Summary:Decide whether and where to display thumbnails for list items based on the images' importance relative to associated text,on whether images will be displayed for all list items,and on whether the small images are recognizably different from each other.
A common question we hear from clients and attendees to our training courses is whether or not to include image thumbnails in a list of items for mobile designs;manbetx官方网站手机版and if yes,whether to place those thumbnails on the left or the right of the main text.As expected,there is no one-size-fits-all answer,but there are guidelines to help determine the best course of action for various situations.
Is the Image Helpful?
Do not assume that,just because you have images available for some or even all of the items in a list,you absolutely must display them.
Consider first whether or not theimage will help users decidewhich item they should choose from the list.Better yet: ask yourself whether someone would be able to decide where to navigate usingonlythe image.If the image alone would definitely not suffice (either because it is too small to distinguish relevant details or because it is a generic stockfiller image),eliminate it.
For example,the thumbnail images of tea presented on the Teavana mobile site (below) are unlikely to help users decide which tea would suit their tastes,as it is too difficult to see the breakdown of tea leaves and other ingredients at such a small size.The screen space taken by the thumbnails would be better utilized for textual information such as the tea's tasting notes or the caffeine level — content that would help users make informed navigational choices,but is currently buried on each detail page.
Conversely,if text alone would make it difficult for a user to choose an appropriate item (at least,withoutpogo sticking) then the thumbnail image should be included in some form.This is most often the case for the retail and the hospitality industries,where users are strongly driven by aesthetics: the difference between,say,two dresses is often explained best by images — even tiny ones.And of course,if the list content is primarily visual (e.g.,videos or photographs),then the images should definitely be prioritized on browse pages to aid navigation,warranting large thumbnails or agrid-based layoutdepending on how much associated text also needs to be displayed.
Placement: Left or Right?
If you've decided to include item thumbnails,the next question you may ask is where to place them.To determine whether to position them to the left or to the right of the associated text,weigh the image against the textual information provided within the list item.Is the visual the most important piece of information for users browsing the list?Or is the image just an auxiliary tool?万博官网manbetx下载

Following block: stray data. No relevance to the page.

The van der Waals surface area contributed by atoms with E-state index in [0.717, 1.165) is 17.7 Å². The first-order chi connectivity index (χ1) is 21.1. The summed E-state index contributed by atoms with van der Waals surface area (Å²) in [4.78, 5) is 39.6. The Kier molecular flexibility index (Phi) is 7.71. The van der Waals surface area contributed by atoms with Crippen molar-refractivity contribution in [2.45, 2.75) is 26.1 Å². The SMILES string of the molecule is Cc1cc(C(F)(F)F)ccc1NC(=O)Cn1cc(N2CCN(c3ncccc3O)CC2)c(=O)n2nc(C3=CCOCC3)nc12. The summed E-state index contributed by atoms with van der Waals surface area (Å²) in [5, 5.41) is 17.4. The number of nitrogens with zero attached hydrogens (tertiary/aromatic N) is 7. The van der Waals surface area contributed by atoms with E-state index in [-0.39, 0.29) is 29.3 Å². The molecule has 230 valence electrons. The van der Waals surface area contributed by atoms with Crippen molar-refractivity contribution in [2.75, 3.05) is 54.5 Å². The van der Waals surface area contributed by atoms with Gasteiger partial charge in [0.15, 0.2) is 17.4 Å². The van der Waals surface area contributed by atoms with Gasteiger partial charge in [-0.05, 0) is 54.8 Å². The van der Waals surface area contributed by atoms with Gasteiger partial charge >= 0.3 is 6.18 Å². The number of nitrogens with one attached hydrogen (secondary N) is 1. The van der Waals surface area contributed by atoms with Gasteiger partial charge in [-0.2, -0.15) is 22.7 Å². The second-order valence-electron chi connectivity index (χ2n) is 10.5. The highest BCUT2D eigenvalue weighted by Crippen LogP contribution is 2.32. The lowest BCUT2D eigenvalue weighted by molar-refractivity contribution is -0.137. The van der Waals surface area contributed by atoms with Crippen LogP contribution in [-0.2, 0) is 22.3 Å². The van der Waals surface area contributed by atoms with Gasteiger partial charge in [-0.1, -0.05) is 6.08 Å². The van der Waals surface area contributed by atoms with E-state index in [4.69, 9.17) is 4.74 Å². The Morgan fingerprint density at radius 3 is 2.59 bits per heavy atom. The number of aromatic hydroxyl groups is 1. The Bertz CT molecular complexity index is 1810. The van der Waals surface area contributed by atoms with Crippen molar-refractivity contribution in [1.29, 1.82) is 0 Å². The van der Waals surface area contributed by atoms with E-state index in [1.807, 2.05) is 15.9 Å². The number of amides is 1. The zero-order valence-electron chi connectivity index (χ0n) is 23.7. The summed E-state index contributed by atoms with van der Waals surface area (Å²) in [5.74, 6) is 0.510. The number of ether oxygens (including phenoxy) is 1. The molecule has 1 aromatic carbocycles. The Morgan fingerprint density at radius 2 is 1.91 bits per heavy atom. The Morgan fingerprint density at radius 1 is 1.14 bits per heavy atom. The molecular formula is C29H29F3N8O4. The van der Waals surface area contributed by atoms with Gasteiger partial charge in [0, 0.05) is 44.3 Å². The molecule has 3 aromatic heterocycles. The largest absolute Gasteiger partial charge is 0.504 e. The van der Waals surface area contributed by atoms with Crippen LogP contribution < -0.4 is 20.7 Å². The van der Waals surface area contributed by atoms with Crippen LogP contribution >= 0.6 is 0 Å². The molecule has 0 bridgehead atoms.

If the image is essential for choosing an item in the list,place it on the left (in a left-to-right language;for right-to-leftmirror this design advicemanbetx官方网站手机版),to help users quickly filter through the list of thumbnails without having to look at the text.Otherwise,if the image is secondary to the text,position it on the right of the text description.
This priority of the image relative to text should also be used to decide how large the thumbnail should be.The less important the image,the smaller it can be.However,keep in mind that,if the thumbnail is too small,it will no longer be recognizable and useful (to mitigate this issue,use acombination of cropping and scaling when reducing image size,rather than merely scaling down).On the other hand,a too large thumbnail can inappropriately distract the user from other relevant information,or cause problems for the associated text (for instance,the font size may need to be reduced to an illegible size or the description may need to be truncated — both significant dangers for the user experience).Also keep in mind that larger images take longer to load — a considerable annoyance at slow loading speeds.
Another factor that can help you choose where to place the thumbnails iswhether you will always have appropriate images for all list items.If you cannot always include an image with each list item,place the thumbnails on the right to support text scanning.That willguarantee that the text is left alignedand that users will be able tomove their eyes down the left-hand sideof the page to determine which item is the most interesting.
To determine the relative importance of images,conductattitudinal researchsuch assurveysorinterviewsto gain insight into your users' preferences.Once the priority of the images is defined,the ideal thumbnail placement will be easy to decide.
As always,be sure to usepaper prototypestotest prospective new layouts,to ensure you're heading down the right path before investing too much time and money.For more guidelines on mobile design,manbetx官方网站手机版attend our course onVisual Design for Mobile & Tabletmanbetx官方网站手机版.